A distinction has often been made in the discussion of Chris Summerfield’s painting and sculptural practice. In painting, his colourful and abstracted shapes exist as ’liberated’ organic spaces. His sculpture, conversely, is commonly discussed as an industrial ordering of this raw expressionism. However, the distinction between the organic and the engineered is less defined than is immediately apparent. The unwieldily organic forms of Summerfield’s painting generate the basis of his bronze statuettes and remain as far more than a repressed energy. The twisting sculptures are organics deliberately imitating the forms of industrial and mechanical objects. A reversal of the trajectory of human engineering, these organic creatures present a confident and playful ownership of such forms.
The curved hull and dynamics of a ship are reminiscent if not inspired directly by the natural navigator of the ocean - the whale. In Summerfield’s bronzes, metal blades and propellor forms fold around themselves as the keel and flukes of cast mammals. The visual conclusion of the form is mechanical, emphasised by the stark metal trays and steel podiums they are presented upon. Yet, the dominating animation of the bronzes stems from purely biological origins and seeks to undermine the recognition of engineered shape.
Distinctions of real/illusionary space in the two mediums also provide licence to exaggerate the formal differences in Summerfield’s work. The psychological exploration of the paintings sits comfortably with the imagined space of a flat plane canvas. The artist speaks candidly of these works as a mediative exercise.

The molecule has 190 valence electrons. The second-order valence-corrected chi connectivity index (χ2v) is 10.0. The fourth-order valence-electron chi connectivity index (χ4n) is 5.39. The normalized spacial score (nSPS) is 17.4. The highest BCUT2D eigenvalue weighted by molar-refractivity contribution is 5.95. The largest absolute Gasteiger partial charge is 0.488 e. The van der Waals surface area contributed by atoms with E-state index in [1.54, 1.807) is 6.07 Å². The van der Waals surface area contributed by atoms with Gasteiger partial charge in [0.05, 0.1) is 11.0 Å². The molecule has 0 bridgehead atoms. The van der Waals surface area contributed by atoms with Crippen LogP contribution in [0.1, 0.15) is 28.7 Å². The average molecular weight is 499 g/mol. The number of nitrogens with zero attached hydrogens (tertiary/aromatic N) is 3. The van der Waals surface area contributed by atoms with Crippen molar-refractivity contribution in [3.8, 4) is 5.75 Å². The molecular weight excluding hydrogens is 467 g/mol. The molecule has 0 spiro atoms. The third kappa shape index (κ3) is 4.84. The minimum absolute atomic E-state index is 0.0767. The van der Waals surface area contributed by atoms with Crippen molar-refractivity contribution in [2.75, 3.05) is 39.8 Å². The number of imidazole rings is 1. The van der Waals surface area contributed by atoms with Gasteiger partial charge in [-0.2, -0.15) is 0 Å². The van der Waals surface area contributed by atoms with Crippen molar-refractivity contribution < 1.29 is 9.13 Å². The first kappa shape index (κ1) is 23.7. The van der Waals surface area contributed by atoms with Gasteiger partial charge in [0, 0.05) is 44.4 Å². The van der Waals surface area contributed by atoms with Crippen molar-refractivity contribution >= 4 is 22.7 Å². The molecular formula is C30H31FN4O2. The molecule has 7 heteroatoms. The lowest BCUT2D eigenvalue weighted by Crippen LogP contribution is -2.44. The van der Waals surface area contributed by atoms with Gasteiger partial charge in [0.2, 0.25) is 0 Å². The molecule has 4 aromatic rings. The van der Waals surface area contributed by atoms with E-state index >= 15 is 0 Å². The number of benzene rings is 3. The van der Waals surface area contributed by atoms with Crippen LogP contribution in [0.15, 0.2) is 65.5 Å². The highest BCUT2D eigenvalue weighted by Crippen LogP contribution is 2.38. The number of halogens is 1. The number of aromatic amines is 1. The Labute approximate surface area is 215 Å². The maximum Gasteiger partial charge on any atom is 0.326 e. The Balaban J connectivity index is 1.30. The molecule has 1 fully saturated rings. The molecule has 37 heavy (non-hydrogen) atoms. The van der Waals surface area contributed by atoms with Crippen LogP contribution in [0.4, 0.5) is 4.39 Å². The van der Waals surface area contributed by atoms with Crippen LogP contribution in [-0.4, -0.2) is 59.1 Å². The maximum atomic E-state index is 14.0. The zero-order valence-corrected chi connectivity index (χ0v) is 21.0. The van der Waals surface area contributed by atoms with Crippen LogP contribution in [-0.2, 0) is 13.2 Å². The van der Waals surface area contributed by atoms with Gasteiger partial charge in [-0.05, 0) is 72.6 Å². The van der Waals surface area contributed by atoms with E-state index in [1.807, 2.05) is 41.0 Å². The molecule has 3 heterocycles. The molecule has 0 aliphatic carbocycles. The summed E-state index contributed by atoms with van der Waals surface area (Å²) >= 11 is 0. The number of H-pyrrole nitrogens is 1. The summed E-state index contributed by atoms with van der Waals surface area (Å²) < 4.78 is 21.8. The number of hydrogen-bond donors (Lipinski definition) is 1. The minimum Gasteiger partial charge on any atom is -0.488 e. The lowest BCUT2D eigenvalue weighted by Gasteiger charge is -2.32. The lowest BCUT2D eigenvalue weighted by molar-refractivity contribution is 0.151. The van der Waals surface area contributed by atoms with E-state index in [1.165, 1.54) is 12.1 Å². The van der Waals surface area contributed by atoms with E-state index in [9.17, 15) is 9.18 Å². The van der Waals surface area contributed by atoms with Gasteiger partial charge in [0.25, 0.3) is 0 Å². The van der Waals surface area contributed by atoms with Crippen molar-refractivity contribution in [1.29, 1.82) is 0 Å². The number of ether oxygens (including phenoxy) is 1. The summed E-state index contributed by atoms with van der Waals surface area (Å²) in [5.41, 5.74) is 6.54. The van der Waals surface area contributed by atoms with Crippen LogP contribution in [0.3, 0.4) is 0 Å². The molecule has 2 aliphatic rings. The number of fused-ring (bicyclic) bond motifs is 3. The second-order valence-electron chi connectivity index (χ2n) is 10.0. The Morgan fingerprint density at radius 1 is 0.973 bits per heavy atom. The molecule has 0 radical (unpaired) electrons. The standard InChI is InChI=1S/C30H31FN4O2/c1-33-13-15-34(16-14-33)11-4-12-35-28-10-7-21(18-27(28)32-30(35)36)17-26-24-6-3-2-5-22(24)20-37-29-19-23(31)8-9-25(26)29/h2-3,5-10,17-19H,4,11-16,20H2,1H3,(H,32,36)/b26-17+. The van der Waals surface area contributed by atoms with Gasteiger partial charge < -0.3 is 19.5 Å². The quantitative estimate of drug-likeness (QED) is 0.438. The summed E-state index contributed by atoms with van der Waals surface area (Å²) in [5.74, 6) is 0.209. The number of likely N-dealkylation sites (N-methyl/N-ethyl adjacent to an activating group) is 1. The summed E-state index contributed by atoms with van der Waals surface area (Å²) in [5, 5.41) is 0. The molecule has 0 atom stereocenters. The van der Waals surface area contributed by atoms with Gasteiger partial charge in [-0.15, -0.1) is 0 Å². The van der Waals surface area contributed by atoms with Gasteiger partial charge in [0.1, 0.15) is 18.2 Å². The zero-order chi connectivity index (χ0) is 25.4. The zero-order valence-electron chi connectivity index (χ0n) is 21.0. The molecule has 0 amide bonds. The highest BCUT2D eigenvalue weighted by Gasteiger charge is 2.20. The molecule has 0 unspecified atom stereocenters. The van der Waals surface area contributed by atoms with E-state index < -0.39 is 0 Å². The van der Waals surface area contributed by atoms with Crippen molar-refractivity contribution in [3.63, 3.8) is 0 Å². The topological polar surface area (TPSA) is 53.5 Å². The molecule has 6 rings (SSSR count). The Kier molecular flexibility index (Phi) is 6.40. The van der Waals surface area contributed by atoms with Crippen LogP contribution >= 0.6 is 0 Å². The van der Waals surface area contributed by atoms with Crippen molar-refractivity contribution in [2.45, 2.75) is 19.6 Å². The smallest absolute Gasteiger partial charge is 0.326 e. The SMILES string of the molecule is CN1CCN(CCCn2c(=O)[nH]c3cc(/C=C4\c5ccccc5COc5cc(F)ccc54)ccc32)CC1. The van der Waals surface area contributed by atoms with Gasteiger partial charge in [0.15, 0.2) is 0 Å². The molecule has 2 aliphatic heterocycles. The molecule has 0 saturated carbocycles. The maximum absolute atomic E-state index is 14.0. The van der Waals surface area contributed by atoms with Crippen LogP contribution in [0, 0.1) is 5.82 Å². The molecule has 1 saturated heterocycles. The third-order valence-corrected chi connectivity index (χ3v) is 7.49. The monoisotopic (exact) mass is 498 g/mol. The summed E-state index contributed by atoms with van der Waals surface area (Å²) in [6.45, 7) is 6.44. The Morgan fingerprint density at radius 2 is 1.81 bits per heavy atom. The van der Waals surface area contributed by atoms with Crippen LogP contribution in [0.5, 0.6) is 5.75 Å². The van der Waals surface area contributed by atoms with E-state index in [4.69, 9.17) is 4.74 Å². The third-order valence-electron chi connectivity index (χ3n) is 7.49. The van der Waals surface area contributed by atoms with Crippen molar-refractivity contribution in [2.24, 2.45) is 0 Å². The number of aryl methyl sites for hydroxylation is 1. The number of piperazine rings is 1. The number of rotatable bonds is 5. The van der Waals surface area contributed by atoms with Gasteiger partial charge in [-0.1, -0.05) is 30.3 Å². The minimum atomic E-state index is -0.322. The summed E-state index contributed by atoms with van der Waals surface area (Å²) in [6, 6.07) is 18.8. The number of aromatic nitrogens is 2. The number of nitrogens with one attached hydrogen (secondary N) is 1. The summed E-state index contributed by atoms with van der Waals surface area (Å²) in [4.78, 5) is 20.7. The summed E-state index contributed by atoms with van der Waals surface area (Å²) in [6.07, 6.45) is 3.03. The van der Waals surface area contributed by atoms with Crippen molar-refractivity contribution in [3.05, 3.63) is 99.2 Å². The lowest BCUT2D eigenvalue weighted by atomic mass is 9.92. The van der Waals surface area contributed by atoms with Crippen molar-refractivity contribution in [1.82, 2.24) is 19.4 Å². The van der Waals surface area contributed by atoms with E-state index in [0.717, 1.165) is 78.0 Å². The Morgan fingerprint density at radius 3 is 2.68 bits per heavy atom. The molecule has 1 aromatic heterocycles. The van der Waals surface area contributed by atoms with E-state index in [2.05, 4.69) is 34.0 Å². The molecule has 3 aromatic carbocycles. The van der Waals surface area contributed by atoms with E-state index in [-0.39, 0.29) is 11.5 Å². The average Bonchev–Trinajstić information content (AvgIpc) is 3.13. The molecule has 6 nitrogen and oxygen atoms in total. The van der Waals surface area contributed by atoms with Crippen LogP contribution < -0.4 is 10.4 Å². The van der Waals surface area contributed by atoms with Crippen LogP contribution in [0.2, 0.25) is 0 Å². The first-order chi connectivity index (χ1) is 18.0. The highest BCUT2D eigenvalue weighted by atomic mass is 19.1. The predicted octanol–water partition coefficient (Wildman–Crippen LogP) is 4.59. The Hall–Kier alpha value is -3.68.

Within his sculpture, Summerfield has discussed the influence of other painters. He references the work of Francis Bacon as an aid in describing the relationship of the organic form and compositional regulation within his work. Three Studies of Lucian Freud (1969) holds the disfigured sitter within an equally disrupted cube framework. Similarly the amorphous body of the sitter in Triptych - August 1972 (1972) is held by the rigorously cut and blocked composition of its environment. In each, an order is superimposed upon a mass, recognisable to varying degrees as something we would call human. The linear steel podiums and the ‘imitation’ of highly considered and formalist shapes in Summerfield’s bronzes apply a similar curb to the fully abstracted forms he employs in his painterly practice. The sculptural interoperation of his painterly composition, to share the real space of our contemporary environment, has absorbed some part of engineered aesthetics which we recognise and can place within our post-indsutrial era . The concessions made by this disorder are not lasting - the dominant form remains the wilder organic origin. The pure state of Summerfield’s compositions are written within the paintings downstairs.